Cape Breton University is honoured to celebrate the distinguished career and accomplishments of Linden Joseph MacIntyre, an award winning Cape Breton journalist, broadcaster and novelist, who has had a stellar career and continues to reach new milestones.
Mr. MacIntyre was born in Newfoundland and grew up in Port Hastings, NS. He was one of three children of parents Dan Rory MacIntyre and Alice Donohue. He holds a Bachelor of Arts degree from St. FX University. He also studied at Saint Mary’s University and the University of King’s College in Halifax, NS.
The newspaper industry is where Mr. MacIntyre began his career as a journalist, working for the HalifaxHerald as a parliamentary reporter in Ottawa from 1964 to 1967. He continued in a similar role with theFinancial Times of Canada from 1967 to 1970. In late 1969, he moved back to Cape Breton, where for six years he worked as a correspondent for the Chronicle Herald.
In 1976, Mr. MacIntyre moved to television and joined the Canadian Broadcasting Corporation (CBC) in Halifax, where for three years he hosted a regional public affairs show called The MacIntyre File. It was while working with this program that he launched a successful legal challenge before the Supreme Court of Nova Scotia over affidavits and documents relating to search warrants. Later heard before the Supreme Court of Canada, the successful suit was a landmark case, which set a precedent in support of public and media access to information in Canada.
In 1980, Mr. MacIntyre moved to Toronto, where he still resides, to work as a producer and journalist on CBC’s news program, The Journal. This appointment took him around the world preparing documentary reports on international affairs. He held various jobs at the CBC throughout the eighties and in 1990, was appointed co-host of the weekly newsmagazine, the fifth estate, with which he is still involved. He is also a frequent guest host of The Current on CBC Radio One.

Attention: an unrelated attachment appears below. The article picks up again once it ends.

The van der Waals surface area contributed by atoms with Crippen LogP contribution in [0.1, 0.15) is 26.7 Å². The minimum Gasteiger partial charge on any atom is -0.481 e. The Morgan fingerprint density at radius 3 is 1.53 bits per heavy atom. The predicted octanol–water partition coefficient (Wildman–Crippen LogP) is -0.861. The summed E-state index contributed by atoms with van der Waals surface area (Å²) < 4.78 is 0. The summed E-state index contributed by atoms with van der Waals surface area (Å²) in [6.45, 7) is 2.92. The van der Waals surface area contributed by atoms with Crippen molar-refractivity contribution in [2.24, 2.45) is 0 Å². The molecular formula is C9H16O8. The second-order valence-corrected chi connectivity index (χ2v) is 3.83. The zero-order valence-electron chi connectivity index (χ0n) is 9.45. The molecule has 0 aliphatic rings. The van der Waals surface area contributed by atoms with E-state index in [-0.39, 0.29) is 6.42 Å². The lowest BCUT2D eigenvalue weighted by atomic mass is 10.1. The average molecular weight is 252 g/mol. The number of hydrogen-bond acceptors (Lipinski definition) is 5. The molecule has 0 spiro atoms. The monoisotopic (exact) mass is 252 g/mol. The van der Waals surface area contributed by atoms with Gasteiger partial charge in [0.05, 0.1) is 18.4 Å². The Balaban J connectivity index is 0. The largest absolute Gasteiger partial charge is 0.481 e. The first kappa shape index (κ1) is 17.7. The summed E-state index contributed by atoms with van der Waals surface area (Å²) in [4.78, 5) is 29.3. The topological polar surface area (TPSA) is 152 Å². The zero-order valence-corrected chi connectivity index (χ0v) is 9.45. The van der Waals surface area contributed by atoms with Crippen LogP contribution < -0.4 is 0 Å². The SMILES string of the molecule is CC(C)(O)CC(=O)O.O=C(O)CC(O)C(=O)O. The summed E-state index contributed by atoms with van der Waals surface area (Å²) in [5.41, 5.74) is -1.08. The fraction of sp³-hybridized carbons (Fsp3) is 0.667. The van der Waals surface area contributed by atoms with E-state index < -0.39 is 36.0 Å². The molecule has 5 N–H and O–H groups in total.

Beyond his journalistic work, Mr. MacIntyre is an accomplished and award winning author. He has written The Long Stretch, The Bishop’s Man, for which he won the 2009 Scotiabank Giller Prize, Who Killed Ty Conn (with Theresa Burke) and Causeway: A Passage from Innocence. He has won nine Gemini Awards, an International Emmy and numerous other awards for writing and journalistic excellence.
Through all of this, Mr. MacIntyre has remained connected to his Cape Breton roots. In particular, he is a great friend and proponent of Cape Breton University (CBU). In 2008, he emceed a special fundraising event held in Toronto to support CBU’s Centre for Sustainability in Energy and the Environment. In April of this year, Mr. MacIntyre was on campus and read excerpts from his book, The Bishop’s Man, at an event to announce significant plans to enhance the CBU Library.
Mr. MacIntyre has five children and in 2000, he married Carol Off. He and Carol currently reside in Toronto.
Cape Breton University conferred the degree Doctor of Letters, honoris causa, on a Cape Breton man who takes his talent to the world through his literary and journalistic work and who never forgets his roots throughout the process, Linden Joseph MacIntyre.